In our Writing Lessons series, writers and writing students will discuss lessons learned, epiphanies about craft, and the challenges of studying writing. This week, we hear from Portia Elan, a graduate of the University of Victoria’s MFA Program. You can follow her on Twitter @portiaelan. —Andrew Ladd, Blog Editor
Pay attention, the cat has been telling me all along: I’m not a thing that is necessary to her. It flatters my vanity that she sleeps near me and that she sits at my feet while I’m writing. But I am not necessary to her, the same way I am not necessary to poetry. My room is full of the detritus of moving. Two silk prom dresses, now almost ten years old, are piled on the bed and the cat curls her dark body across them.
Somewhere in rural Illinois, it is morning and two poets are letting their blonde dogs out to run. The woman is wearing a turtleneck and the man has brought her a cup of coffee. For a year they were my teachers under the table—officially I wasn’t there, in their classes—and when I was accepted to a small handful of writing programs, they counseled me to choose the school where my writing would improve the most, not the place offering the most money, or with the friendliest cohort, or with the biggest names. I saw what they had—a house that made poetry religion—and chose the school where my writing would grow best.
Two years later. I sit on a boulder in the gravel parking lot of a gas station in the mountains between Canada and California, sipping coffee and reading Jane Kenyon’s Collected. No one I know likes Jane Kenyon; they have never suggested that I read her. She is the first poet in several years that I found on my own and I feel tenuous and triumphant in my new “discovery.” She isn’t the kind of poet that people I know think is “cool”—not ironic or colloquial. Something in her quiet has sunk its hooks into me, though.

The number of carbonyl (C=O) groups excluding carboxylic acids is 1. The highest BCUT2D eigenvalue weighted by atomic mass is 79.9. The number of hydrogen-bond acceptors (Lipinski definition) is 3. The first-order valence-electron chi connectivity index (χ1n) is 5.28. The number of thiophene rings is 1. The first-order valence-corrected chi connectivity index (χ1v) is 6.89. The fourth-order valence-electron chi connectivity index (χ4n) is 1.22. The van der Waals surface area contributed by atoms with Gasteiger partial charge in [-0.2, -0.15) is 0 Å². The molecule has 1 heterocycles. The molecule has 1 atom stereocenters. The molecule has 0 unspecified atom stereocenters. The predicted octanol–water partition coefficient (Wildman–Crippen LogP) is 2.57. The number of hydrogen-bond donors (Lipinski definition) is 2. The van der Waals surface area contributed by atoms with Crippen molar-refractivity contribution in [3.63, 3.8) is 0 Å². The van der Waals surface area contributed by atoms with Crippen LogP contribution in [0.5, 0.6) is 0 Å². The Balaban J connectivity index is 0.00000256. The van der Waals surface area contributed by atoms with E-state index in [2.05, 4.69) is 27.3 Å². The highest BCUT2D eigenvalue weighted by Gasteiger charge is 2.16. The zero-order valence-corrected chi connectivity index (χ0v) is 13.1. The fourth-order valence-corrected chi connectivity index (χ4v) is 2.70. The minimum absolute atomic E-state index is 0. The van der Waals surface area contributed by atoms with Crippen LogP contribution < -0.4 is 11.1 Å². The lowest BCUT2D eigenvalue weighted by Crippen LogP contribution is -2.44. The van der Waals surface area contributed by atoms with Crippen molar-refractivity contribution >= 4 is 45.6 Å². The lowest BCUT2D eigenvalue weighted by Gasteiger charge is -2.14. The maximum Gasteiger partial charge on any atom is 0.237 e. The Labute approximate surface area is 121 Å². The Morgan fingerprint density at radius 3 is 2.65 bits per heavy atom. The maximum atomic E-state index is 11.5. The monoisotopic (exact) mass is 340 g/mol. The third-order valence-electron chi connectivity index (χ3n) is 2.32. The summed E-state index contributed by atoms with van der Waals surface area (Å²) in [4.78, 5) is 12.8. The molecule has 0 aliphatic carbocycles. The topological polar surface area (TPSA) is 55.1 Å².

The last two years have been full of book recommendations, of edits on my poems and manuscript, of readings and rehashings of readings. My advisor told me during my second year that when he saw what I’d turned in for workshop first year, he’d been stunned and disappointed. I’d been so self-conscious and shy, my poems had turned their bellies away from sight. The bellies are the best parts of poems, it turns out. Getting out of workshop saved my writing. The things that crack our writing open and give them new voice, new body, take experimentation and patience. It is often not until the tenth or twentieth poem-in-a-new-voice that I write anything worth keeping.
There are no deadlines now. Poetry doesn’t need me and there will be no dire consequences if I never write another poem. What begins now—on a boulder in a gas station parking lot—is a negotiation between me and poetry. There is no one else in the conversation anymore, and no room for careerism or the concerns of publication. How much do I want to create great poems? Am I willing to write the fortieth or the fiftieth poem-that’s-not-quite-right? Will I read, insatiably, widely, with a flexible, questioning mind? How do I build a house that makes poetry the floor and the roof and the sky outside, as well?
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